browser.sessionstore.enabled = false
You can also control how many websites Firefox keeps track of, for when using the back and forward buttons (5 in my case):
browser.sessionhistory.max_entries = 5
To speed up browsing, Firefox can prefetch links and images on a website that a webmaster sets to be prefetched; it means you’ download the content even if you never actually visit the intended prefetched link. This entry disabled this:
network.prefetch-next = false
Tweaking Firefox preferences
Under the General tab I set the download location to either a separate, encrypted partition (where all my other downloads go: e.g. BitTorrent), or I set it to a memory only based location, such as /tmp.
My homepage is set to about:blank. It means I don’t have to wait for a page to load on startup, plus, as mentioned above, I only want my browser to initiate requests when I say so.
Within Privacy I enable “Do not track” and set Firefox to always use private browsing mode, and disable those pesky third-party cookies.
I also disable the location bar suggestions, it prevents search terms being sent off as being typed. I use an extension called Pentdactly which not only makes this feature useless, I also don’t like any data being sent off before I’m ready for it to do so.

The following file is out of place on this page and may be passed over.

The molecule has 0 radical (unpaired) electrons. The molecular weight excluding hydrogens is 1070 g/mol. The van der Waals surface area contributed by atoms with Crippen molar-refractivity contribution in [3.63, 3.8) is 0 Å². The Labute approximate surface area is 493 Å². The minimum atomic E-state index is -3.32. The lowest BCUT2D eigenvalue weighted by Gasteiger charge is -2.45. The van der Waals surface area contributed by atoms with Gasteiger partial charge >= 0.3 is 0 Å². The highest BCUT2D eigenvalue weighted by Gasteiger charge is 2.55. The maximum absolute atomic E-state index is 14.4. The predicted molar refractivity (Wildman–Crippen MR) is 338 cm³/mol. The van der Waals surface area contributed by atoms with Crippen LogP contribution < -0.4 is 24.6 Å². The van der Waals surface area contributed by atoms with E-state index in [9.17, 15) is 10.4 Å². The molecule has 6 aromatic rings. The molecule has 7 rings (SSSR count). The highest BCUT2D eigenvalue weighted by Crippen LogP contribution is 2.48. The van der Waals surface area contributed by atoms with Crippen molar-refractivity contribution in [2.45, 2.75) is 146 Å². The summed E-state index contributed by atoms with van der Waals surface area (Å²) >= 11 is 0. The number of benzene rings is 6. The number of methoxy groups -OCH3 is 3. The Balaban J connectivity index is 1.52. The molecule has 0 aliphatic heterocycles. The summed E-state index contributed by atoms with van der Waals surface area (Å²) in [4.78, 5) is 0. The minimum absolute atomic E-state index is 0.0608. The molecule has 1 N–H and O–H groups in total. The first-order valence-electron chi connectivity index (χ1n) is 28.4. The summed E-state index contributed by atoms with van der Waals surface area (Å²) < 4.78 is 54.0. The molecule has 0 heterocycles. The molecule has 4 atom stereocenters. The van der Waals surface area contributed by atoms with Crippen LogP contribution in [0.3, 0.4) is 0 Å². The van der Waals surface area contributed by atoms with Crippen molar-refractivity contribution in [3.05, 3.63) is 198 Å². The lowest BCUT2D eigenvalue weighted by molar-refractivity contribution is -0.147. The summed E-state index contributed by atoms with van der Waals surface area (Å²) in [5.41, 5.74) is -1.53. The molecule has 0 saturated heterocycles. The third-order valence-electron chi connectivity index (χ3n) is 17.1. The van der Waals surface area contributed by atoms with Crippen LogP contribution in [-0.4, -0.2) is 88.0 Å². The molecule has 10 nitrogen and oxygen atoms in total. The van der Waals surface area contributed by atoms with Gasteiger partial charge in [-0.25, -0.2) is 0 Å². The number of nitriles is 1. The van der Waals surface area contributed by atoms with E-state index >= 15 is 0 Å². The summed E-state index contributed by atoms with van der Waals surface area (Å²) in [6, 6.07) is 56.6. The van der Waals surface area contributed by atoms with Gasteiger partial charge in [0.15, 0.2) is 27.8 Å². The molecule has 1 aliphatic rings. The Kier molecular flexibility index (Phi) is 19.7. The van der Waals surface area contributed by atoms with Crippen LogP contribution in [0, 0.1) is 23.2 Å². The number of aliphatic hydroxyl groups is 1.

Firefox comes with phishing and malware protection enabled known as safe-browsing.
It works by downloading a list of bad websites every 30 minutes, which is then checked against sites you visit.
Even though the sites you visit aren’t sent off to Mozilla’s partners (except when a double check is needed), I prefer not to have this option enabled: I’m cautious with every website I visit, hardly every download content, rarely give out my true personal information, and never allow scripts or other content to run without my permission, so for me it’s a network transaction that I don’t want. My browser should only make connections when I explicitly request it to do so.
Unchecking the two options under the security tab disables it.
I also delete all references to Google in about:config that come up when filtering for:
Over the top, I know.